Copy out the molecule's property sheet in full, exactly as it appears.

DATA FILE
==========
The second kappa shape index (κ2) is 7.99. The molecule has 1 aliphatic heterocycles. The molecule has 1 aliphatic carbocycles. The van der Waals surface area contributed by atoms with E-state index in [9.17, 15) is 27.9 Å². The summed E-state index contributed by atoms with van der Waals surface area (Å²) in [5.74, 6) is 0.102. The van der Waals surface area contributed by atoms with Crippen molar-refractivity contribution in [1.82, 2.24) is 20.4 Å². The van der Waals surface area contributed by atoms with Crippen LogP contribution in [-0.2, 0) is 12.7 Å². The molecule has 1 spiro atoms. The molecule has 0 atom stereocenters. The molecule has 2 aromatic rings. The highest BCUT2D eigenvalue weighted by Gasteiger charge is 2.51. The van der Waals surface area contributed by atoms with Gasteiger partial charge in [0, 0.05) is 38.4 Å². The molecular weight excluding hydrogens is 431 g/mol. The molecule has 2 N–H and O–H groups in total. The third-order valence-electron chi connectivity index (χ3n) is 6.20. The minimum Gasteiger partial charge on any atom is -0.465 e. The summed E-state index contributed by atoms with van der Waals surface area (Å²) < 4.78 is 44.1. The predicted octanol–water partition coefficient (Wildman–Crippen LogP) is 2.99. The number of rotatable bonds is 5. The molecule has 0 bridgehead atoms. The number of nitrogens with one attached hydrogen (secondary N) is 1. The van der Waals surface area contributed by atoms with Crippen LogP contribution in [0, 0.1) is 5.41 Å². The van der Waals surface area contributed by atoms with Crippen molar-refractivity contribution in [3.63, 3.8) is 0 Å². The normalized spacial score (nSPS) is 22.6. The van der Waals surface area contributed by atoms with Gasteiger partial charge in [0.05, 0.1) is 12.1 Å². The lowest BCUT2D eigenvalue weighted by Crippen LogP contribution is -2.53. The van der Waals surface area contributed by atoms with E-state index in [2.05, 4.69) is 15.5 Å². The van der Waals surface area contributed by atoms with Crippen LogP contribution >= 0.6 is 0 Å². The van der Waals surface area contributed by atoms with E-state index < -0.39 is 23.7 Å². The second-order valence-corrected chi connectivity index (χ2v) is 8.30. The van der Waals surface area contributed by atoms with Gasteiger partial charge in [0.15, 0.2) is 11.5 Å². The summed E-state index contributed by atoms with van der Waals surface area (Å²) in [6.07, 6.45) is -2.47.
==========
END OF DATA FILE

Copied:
The second kappa shape index (κ2) is 7.99. The molecule has 1 aliphatic heterocycles. The molecule has 1 aliphatic carbocycles. The van der Waals surface area contributed by atoms with E-state index in [9.17, 15) is 27.9 Å². The summed E-state index contributed by atoms with van der Waals surface area (Å²) in [5.74, 6) is 0.102. The van der Waals surface area contributed by atoms with Crippen molar-refractivity contribution in [1.82, 2.24) is 20.4 Å². The van der Waals surface area contributed by atoms with Crippen LogP contribution in [-0.2, 0) is 12.7 Å². The molecule has 1 spiro atoms. The molecule has 0 atom stereocenters. The molecule has 2 aromatic rings. The highest BCUT2D eigenvalue weighted by Gasteiger charge is 2.51. The van der Waals surface area contributed by atoms with Gasteiger partial charge in [0, 0.05) is 38.4 Å². The molecular weight excluding hydrogens is 431 g/mol. The molecule has 2 N–H and O–H groups in total. The third-order valence-electron chi connectivity index (χ3n) is 6.20. The minimum Gasteiger partial charge on any atom is -0.465 e. The summed E-state index contributed by atoms with van der Waals surface area (Å²) < 4.78 is 44.1. The predicted octanol–water partition coefficient (Wildman–Crippen LogP) is 2.99. The number of rotatable bonds is 5. The molecule has 0 bridgehead atoms. The number of nitrogens with one attached hydrogen (secondary N) is 1. The van der Waals surface area contributed by atoms with Crippen LogP contribution in [0, 0.1) is 5.41 Å². The van der Waals surface area contributed by atoms with Crippen molar-refractivity contribution in [3.63, 3.8) is 0 Å². The normalized spacial score (nSPS) is 22.6. The van der Waals surface area contributed by atoms with Gasteiger partial charge in [0.05, 0.1) is 12.1 Å². The lowest BCUT2D eigenvalue weighted by Crippen LogP contribution is -2.53. The van der Waals surface area contributed by atoms with E-state index in [2.05, 4.69) is 15.5 Å². The van der Waals surface area contributed by atoms with Crippen LogP contribution >= 0.6 is 0 Å². The van der Waals surface area contributed by atoms with E-state index < -0.39 is 23.7 Å². The second-order valence-corrected chi connectivity index (χ2v) is 8.30. The van der Waals surface area contributed by atoms with Gasteiger partial charge in [0.15, 0.2) is 11.5 Å². The summed E-state index contributed by atoms with van der Waals surface area (Å²) in [6.07, 6.45) is -2.47.